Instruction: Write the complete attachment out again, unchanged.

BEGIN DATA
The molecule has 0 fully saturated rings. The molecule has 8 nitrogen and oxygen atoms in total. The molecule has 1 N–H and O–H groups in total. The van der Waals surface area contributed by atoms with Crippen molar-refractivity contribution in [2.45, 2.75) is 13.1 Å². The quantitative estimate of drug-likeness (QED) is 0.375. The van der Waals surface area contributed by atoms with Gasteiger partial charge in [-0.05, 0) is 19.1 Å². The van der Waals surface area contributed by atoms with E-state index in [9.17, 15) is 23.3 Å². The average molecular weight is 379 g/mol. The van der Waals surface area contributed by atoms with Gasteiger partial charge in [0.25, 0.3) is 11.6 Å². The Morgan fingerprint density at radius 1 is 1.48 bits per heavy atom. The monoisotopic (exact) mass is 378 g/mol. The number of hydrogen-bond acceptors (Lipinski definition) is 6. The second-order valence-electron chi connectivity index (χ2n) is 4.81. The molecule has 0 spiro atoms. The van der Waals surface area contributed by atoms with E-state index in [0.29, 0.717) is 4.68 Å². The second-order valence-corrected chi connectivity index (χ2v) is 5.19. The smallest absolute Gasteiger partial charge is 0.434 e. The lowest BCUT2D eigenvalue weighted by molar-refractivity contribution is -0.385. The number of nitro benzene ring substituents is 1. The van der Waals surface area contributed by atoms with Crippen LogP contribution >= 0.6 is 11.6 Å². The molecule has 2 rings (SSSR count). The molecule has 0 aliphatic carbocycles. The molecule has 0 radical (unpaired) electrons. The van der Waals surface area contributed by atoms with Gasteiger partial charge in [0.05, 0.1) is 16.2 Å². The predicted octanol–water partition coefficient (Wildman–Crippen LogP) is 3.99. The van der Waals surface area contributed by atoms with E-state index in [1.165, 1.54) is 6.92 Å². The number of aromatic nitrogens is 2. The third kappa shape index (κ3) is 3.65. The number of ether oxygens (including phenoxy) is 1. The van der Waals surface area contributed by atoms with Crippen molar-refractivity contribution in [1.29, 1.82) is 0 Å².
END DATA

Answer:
The molecule has 0 fully saturated rings. The molecule has 8 nitrogen and oxygen atoms in total. The molecule has 1 N–H and O–H groups in total. The van der Waals surface area contributed by atoms with Crippen molar-refractivity contribution in [2.45, 2.75) is 13.1 Å². The quantitative estimate of drug-likeness (QED) is 0.375. The van der Waals surface area contributed by atoms with Gasteiger partial charge in [-0.05, 0) is 19.1 Å². The van der Waals surface area contributed by atoms with E-state index in [9.17, 15) is 23.3 Å². The average molecular weight is 379 g/mol. The van der Waals surface area contributed by atoms with Gasteiger partial charge in [0.25, 0.3) is 11.6 Å². The Morgan fingerprint density at radius 1 is 1.48 bits per heavy atom. The monoisotopic (exact) mass is 378 g/mol. The number of hydrogen-bond acceptors (Lipinski definition) is 6. The second-order valence-electron chi connectivity index (χ2n) is 4.81. The molecule has 0 spiro atoms. The van der Waals surface area contributed by atoms with E-state index in [0.29, 0.717) is 4.68 Å². The second-order valence-corrected chi connectivity index (χ2v) is 5.19. The smallest absolute Gasteiger partial charge is 0.434 e. The lowest BCUT2D eigenvalue weighted by molar-refractivity contribution is -0.385. The number of nitro benzene ring substituents is 1. The van der Waals surface area contributed by atoms with Crippen LogP contribution >= 0.6 is 11.6 Å². The molecule has 2 rings (SSSR count). The molecule has 0 aliphatic carbocycles. The molecule has 0 radical (unpaired) electrons. The van der Waals surface area contributed by atoms with Gasteiger partial charge in [0.05, 0.1) is 16.2 Å². The predicted octanol–water partition coefficient (Wildman–Crippen LogP) is 3.99. The van der Waals surface area contributed by atoms with E-state index in [1.165, 1.54) is 6.92 Å². The number of aromatic nitrogens is 2. The third kappa shape index (κ3) is 3.65. The number of ether oxygens (including phenoxy) is 1. The van der Waals surface area contributed by atoms with Crippen molar-refractivity contribution in [1.29, 1.82) is 0 Å².